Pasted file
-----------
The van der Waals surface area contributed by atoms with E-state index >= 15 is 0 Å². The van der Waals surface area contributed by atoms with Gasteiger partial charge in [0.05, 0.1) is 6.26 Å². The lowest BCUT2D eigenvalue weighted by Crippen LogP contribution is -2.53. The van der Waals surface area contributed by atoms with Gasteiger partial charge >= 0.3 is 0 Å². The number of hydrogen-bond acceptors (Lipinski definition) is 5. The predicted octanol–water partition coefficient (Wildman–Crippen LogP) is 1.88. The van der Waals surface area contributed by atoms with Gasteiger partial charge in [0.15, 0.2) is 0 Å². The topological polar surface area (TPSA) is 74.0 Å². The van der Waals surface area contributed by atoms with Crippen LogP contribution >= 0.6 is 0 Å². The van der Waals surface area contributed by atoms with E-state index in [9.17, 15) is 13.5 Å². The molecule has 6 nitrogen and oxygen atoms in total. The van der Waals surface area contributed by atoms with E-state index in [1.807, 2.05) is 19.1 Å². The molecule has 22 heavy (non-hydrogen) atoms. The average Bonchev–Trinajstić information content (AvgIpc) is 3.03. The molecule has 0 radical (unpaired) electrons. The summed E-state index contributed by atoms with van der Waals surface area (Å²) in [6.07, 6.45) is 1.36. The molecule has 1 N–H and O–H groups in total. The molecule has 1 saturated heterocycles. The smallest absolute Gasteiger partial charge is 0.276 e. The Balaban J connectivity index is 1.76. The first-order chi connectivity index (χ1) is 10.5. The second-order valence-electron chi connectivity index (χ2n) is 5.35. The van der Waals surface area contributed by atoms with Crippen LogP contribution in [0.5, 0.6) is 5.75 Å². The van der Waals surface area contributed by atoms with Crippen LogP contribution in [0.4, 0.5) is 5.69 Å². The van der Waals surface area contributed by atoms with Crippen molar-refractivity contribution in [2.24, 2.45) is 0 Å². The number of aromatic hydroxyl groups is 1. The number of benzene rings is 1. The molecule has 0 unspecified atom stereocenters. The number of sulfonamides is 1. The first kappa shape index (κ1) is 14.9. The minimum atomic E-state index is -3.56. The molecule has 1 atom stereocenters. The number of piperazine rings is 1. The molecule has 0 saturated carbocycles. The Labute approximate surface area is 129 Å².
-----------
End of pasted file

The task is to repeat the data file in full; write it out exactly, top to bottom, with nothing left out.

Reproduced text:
The van der Waals surface area contributed by atoms with E-state index >= 15 is 0 Å². The van der Waals surface area contributed by atoms with Gasteiger partial charge in [0.05, 0.1) is 6.26 Å². The lowest BCUT2D eigenvalue weighted by Crippen LogP contribution is -2.53. The van der Waals surface area contributed by atoms with Gasteiger partial charge >= 0.3 is 0 Å². The number of hydrogen-bond acceptors (Lipinski definition) is 5. The predicted octanol–water partition coefficient (Wildman–Crippen LogP) is 1.88. The van der Waals surface area contributed by atoms with Gasteiger partial charge in [0.15, 0.2) is 0 Å². The topological polar surface area (TPSA) is 74.0 Å². The van der Waals surface area contributed by atoms with Crippen LogP contribution >= 0.6 is 0 Å². The van der Waals surface area contributed by atoms with E-state index in [9.17, 15) is 13.5 Å². The molecule has 6 nitrogen and oxygen atoms in total. The van der Waals surface area contributed by atoms with E-state index in [1.807, 2.05) is 19.1 Å². The molecule has 22 heavy (non-hydrogen) atoms. The average Bonchev–Trinajstić information content (AvgIpc) is 3.03. The molecule has 0 radical (unpaired) electrons. The summed E-state index contributed by atoms with van der Waals surface area (Å²) in [6.07, 6.45) is 1.36. The molecule has 1 N–H and O–H groups in total. The molecule has 1 saturated heterocycles. The smallest absolute Gasteiger partial charge is 0.276 e. The Balaban J connectivity index is 1.76. The first-order chi connectivity index (χ1) is 10.5. The second-order valence-electron chi connectivity index (χ2n) is 5.35. The van der Waals surface area contributed by atoms with Crippen LogP contribution in [0.5, 0.6) is 5.75 Å². The van der Waals surface area contributed by atoms with Crippen LogP contribution in [0.4, 0.5) is 5.69 Å². The van der Waals surface area contributed by atoms with Crippen molar-refractivity contribution in [2.24, 2.45) is 0 Å². The number of aromatic hydroxyl groups is 1. The number of benzene rings is 1. The molecule has 0 unspecified atom stereocenters. The number of sulfonamides is 1. The first kappa shape index (κ1) is 14.9. The minimum atomic E-state index is -3.56. The molecule has 1 atom stereocenters. The number of piperazine rings is 1. The molecule has 0 saturated carbocycles. The Labute approximate surface area is 129 Å².